A regional obesity activist is elated by a recent campaign by a U.S. teen girl’s to get Disney to create a “plus-size” princess.
Paul Murphy, founder of Obesity Thunder Bay (www.obesitythunderbay.ning.com), applauded the efforts of Jewel Moore, a high school junior from Farmville, Va., who last week started a petition stating that since Disney has such a big influence on young girls, the mega-company should create a princess with a curvy body to “show support to a group of girls who are otherwise horrendously bullied by the media.”
On change.org, Moore wrote that she created the petition “because I’m a plus-size young woman, and I know many plus-size girls and women who struggle with confidence and need a positive plus-size character in the media.”
Moore’s petition, which has amassed more than 22,000 signatures since late last week, bears the title, “Every body is beautiful.”
“I really think that it opens up further dialogue,” said Murphy, noting someone from Denmark made a video about Moore’s campaign and this also is attracting views like wildfire.
“It opens the door. It’s such an exciting time,” he added.
“Last week I just couldn’t have crafted a better week with regard to people talking about the complex issue of community health.
“This Jewel Moore, her efforts, are just the icing on the cake,” noted Murphy. “This is a young girl who is standing up for other young girls against the media messages they’re receiving.”
Moore’s petition can be found online.
Murphy has campaign relentlessly over the past five years to get Northwestern Ontario talking about community health and obesity, and has made some headway in a world which more and more is talking about healthy eating and body acceptance.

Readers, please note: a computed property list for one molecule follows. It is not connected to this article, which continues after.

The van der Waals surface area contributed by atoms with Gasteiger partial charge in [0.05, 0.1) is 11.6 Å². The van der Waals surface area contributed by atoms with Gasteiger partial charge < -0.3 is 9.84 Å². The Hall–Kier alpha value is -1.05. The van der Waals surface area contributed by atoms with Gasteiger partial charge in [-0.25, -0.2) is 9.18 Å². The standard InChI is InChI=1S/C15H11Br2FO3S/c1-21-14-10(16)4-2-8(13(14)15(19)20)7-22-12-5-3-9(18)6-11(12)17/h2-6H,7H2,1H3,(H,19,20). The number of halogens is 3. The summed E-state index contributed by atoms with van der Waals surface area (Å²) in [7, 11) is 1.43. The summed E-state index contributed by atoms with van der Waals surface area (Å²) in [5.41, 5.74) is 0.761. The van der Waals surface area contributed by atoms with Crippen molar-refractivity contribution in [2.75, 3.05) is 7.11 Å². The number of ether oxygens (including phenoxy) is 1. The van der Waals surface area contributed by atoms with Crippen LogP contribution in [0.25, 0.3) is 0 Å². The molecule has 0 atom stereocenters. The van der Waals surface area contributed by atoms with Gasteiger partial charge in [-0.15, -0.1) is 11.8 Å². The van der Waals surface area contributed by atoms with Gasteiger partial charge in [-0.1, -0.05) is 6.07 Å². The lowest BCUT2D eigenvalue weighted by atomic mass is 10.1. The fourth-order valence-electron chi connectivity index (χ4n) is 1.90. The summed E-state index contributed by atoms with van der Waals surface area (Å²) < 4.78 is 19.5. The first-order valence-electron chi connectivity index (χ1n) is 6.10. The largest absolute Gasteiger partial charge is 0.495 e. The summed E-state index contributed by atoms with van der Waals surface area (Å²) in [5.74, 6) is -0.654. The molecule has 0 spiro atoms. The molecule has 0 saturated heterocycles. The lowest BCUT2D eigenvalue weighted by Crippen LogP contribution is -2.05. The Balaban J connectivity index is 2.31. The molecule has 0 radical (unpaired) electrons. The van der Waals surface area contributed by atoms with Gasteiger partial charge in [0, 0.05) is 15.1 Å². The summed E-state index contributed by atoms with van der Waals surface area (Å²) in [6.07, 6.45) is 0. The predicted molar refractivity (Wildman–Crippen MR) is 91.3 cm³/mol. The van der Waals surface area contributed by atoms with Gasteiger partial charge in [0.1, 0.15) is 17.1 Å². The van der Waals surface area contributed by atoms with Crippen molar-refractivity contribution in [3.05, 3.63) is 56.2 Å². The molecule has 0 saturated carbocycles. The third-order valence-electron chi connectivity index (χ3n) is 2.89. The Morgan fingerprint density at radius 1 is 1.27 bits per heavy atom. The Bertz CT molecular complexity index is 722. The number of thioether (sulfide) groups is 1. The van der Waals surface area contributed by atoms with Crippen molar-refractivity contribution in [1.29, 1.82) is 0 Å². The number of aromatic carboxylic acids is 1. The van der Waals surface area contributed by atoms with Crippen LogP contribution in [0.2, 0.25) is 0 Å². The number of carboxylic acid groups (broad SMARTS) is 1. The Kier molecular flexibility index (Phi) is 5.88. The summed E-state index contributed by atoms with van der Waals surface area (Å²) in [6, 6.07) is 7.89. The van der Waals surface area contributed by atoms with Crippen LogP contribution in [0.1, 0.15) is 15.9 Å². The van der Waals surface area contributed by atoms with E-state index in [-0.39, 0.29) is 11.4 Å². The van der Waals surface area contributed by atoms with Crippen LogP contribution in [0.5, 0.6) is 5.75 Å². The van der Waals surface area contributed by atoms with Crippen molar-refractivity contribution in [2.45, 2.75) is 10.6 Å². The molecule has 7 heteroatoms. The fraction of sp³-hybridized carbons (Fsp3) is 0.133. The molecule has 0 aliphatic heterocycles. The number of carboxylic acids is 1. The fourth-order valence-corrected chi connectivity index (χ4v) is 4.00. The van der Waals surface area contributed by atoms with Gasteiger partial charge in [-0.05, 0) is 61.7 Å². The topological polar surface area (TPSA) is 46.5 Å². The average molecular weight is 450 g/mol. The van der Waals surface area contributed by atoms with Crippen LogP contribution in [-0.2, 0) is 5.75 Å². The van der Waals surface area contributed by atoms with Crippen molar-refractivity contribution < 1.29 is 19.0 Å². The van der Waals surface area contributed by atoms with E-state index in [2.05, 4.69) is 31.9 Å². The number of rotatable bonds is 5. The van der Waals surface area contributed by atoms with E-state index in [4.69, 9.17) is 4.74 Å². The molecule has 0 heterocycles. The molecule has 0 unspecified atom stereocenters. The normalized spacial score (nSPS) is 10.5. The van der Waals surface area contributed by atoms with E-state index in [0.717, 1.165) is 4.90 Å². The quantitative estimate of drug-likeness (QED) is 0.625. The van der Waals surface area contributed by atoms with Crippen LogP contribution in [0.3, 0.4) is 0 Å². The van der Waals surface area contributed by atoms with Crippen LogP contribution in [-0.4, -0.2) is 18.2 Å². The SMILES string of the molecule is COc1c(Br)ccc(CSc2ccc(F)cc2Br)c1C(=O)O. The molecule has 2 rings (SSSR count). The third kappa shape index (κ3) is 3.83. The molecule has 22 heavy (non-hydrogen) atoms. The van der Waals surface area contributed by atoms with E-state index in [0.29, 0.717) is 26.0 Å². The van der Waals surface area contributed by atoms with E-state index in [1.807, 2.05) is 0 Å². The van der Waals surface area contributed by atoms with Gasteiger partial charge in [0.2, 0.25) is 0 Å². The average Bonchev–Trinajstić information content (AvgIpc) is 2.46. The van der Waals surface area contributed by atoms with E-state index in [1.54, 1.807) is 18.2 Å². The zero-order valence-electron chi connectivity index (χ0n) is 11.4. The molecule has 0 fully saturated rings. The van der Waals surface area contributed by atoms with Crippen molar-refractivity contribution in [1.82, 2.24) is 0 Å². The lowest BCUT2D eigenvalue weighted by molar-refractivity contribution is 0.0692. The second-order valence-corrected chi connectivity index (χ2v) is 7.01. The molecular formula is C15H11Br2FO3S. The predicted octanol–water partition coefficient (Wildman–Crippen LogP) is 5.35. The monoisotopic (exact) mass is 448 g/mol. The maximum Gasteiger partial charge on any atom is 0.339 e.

In addition to participating in various community discussions in the Thunder Bay area, Murphy attended a conference in Vancouver last May and will be participating online in a health conference at the University of Guelph in the near future.
He also remains very active online at www.obesitythunderbay.ca, which offers links to videos and articles, as well as online discussions via Twitter and Facebook.
Meanwhile, countries such as Mexico are implementing a soda tax to urge people to drink healthy beverages while states and cities such as Massachusetts and San Francisco are exploring the issue of candy taxes.
At the same time, shocking statistics about teen suicide, such as the Toronto District School Board being aware of about 700 suicide attempts made by students in the last school year, is putting the spotlight on issues of depression, bullying, and self-image.
All of this ties into Obesity Thunder Bay’s mandate to effect social change through advocacy, research, education, and the elimination of unhealthy environments.
Murphy stressed he and other Obesity Thunder Bay members aren’t about promoting weight loss, but rather a conversation about body image, healthy communities, and healthy individuals.
“We need to promote dignity and acceptance,” he remarked.
“We have to talk about inclusion.”